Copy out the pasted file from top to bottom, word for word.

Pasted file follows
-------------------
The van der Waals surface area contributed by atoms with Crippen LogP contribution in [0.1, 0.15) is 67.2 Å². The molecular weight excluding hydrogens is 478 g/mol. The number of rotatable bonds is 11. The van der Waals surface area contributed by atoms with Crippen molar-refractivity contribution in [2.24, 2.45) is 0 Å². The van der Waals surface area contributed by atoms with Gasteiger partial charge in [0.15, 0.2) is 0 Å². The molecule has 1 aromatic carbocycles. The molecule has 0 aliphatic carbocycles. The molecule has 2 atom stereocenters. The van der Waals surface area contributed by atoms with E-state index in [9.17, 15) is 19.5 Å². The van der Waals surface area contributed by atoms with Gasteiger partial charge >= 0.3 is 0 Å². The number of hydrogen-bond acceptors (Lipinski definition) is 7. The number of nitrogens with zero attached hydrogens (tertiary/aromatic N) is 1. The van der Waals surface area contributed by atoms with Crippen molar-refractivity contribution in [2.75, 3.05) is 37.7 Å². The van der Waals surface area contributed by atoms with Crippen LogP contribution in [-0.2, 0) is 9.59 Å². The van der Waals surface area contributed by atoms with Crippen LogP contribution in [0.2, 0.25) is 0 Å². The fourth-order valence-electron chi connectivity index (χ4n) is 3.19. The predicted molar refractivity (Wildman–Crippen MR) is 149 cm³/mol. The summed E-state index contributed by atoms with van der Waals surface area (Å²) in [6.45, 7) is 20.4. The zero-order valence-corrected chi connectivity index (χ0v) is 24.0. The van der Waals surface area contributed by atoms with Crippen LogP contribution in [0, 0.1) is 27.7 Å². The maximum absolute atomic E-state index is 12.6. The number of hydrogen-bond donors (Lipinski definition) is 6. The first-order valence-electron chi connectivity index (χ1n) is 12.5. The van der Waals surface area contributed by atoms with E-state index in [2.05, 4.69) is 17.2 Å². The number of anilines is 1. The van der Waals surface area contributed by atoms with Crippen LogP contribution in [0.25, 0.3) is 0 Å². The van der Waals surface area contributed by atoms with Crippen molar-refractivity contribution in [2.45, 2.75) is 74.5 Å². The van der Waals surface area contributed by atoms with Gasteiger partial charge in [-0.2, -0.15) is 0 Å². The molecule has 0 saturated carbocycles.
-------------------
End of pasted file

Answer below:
The van der Waals surface area contributed by atoms with Crippen LogP contribution in [0.1, 0.15) is 67.2 Å². The molecular weight excluding hydrogens is 478 g/mol. The number of rotatable bonds is 11. The van der Waals surface area contributed by atoms with Crippen molar-refractivity contribution in [2.24, 2.45) is 0 Å². The van der Waals surface area contributed by atoms with Gasteiger partial charge in [0.15, 0.2) is 0 Å². The molecule has 1 aromatic carbocycles. The molecule has 0 aliphatic carbocycles. The molecule has 2 atom stereocenters. The van der Waals surface area contributed by atoms with E-state index in [9.17, 15) is 19.5 Å². The van der Waals surface area contributed by atoms with Gasteiger partial charge >= 0.3 is 0 Å². The number of hydrogen-bond acceptors (Lipinski definition) is 7. The number of nitrogens with zero attached hydrogens (tertiary/aromatic N) is 1. The van der Waals surface area contributed by atoms with Crippen molar-refractivity contribution in [2.75, 3.05) is 37.7 Å². The van der Waals surface area contributed by atoms with Crippen LogP contribution in [-0.2, 0) is 9.59 Å². The van der Waals surface area contributed by atoms with Crippen LogP contribution in [0.2, 0.25) is 0 Å². The fourth-order valence-electron chi connectivity index (χ4n) is 3.19. The predicted molar refractivity (Wildman–Crippen MR) is 149 cm³/mol. The summed E-state index contributed by atoms with van der Waals surface area (Å²) in [6.45, 7) is 20.4. The zero-order valence-corrected chi connectivity index (χ0v) is 24.0. The van der Waals surface area contributed by atoms with Crippen LogP contribution in [0, 0.1) is 27.7 Å². The maximum absolute atomic E-state index is 12.6. The number of hydrogen-bond donors (Lipinski definition) is 6. The first-order valence-electron chi connectivity index (χ1n) is 12.5. The van der Waals surface area contributed by atoms with E-state index in [2.05, 4.69) is 17.2 Å². The number of anilines is 1. The van der Waals surface area contributed by atoms with Crippen LogP contribution in [0.25, 0.3) is 0 Å². The van der Waals surface area contributed by atoms with Crippen molar-refractivity contribution in [2.45, 2.75) is 74.5 Å². The van der Waals surface area contributed by atoms with Gasteiger partial charge in [-0.2, -0.15) is 0 Å². The molecule has 0 saturated carbocycles.